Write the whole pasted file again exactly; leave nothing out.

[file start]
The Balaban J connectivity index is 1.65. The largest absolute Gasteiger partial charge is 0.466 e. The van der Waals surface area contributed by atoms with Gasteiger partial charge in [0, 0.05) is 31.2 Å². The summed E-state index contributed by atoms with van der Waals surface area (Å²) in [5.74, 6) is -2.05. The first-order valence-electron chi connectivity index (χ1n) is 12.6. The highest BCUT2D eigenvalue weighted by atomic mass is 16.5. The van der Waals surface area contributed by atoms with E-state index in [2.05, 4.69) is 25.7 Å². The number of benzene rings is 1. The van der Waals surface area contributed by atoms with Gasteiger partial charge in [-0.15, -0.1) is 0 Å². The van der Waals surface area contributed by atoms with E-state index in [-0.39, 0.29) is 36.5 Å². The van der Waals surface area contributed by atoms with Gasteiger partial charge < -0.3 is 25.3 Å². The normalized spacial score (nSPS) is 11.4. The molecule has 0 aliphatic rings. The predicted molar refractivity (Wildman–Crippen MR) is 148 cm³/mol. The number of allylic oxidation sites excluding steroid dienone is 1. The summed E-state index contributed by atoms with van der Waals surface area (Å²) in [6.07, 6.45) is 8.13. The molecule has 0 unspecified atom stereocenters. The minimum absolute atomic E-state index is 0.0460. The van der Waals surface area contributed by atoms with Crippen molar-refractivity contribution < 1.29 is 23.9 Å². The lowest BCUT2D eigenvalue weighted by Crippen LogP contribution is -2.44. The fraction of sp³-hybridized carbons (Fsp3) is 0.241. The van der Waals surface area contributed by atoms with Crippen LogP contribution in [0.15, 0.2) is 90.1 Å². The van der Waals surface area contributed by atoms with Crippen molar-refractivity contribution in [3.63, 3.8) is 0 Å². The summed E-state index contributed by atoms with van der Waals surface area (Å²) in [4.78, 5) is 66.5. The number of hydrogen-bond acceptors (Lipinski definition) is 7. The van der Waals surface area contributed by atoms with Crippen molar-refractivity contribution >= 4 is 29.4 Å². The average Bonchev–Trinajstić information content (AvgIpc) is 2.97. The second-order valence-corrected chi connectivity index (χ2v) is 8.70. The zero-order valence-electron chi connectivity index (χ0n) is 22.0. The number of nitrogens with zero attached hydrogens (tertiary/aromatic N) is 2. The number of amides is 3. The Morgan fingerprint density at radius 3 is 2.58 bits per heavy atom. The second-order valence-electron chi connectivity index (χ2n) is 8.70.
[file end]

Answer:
The Balaban J connectivity index is 1.65. The largest absolute Gasteiger partial charge is 0.466 e. The van der Waals surface area contributed by atoms with Gasteiger partial charge in [0, 0.05) is 31.2 Å². The summed E-state index contributed by atoms with van der Waals surface area (Å²) in [5.74, 6) is -2.05. The first-order valence-electron chi connectivity index (χ1n) is 12.6. The highest BCUT2D eigenvalue weighted by atomic mass is 16.5. The van der Waals surface area contributed by atoms with E-state index in [2.05, 4.69) is 25.7 Å². The number of benzene rings is 1. The van der Waals surface area contributed by atoms with Gasteiger partial charge in [-0.15, -0.1) is 0 Å². The van der Waals surface area contributed by atoms with E-state index in [-0.39, 0.29) is 36.5 Å². The van der Waals surface area contributed by atoms with Gasteiger partial charge < -0.3 is 25.3 Å². The normalized spacial score (nSPS) is 11.4. The molecule has 0 aliphatic rings. The predicted molar refractivity (Wildman–Crippen MR) is 148 cm³/mol. The number of allylic oxidation sites excluding steroid dienone is 1. The summed E-state index contributed by atoms with van der Waals surface area (Å²) in [6.07, 6.45) is 8.13. The molecule has 0 unspecified atom stereocenters. The minimum absolute atomic E-state index is 0.0460. The van der Waals surface area contributed by atoms with Crippen molar-refractivity contribution < 1.29 is 23.9 Å². The lowest BCUT2D eigenvalue weighted by Crippen LogP contribution is -2.44. The fraction of sp³-hybridized carbons (Fsp3) is 0.241. The van der Waals surface area contributed by atoms with Crippen LogP contribution in [0.15, 0.2) is 90.1 Å². The van der Waals surface area contributed by atoms with Crippen molar-refractivity contribution in [3.63, 3.8) is 0 Å². The summed E-state index contributed by atoms with van der Waals surface area (Å²) in [4.78, 5) is 66.5. The number of hydrogen-bond acceptors (Lipinski definition) is 7. The van der Waals surface area contributed by atoms with Crippen molar-refractivity contribution >= 4 is 29.4 Å². The average Bonchev–Trinajstić information content (AvgIpc) is 2.97. The second-order valence-corrected chi connectivity index (χ2v) is 8.70. The zero-order valence-electron chi connectivity index (χ0n) is 22.0. The number of nitrogens with zero attached hydrogens (tertiary/aromatic N) is 2. The number of amides is 3. The Morgan fingerprint density at radius 3 is 2.58 bits per heavy atom. The second-order valence-electron chi connectivity index (χ2n) is 8.70.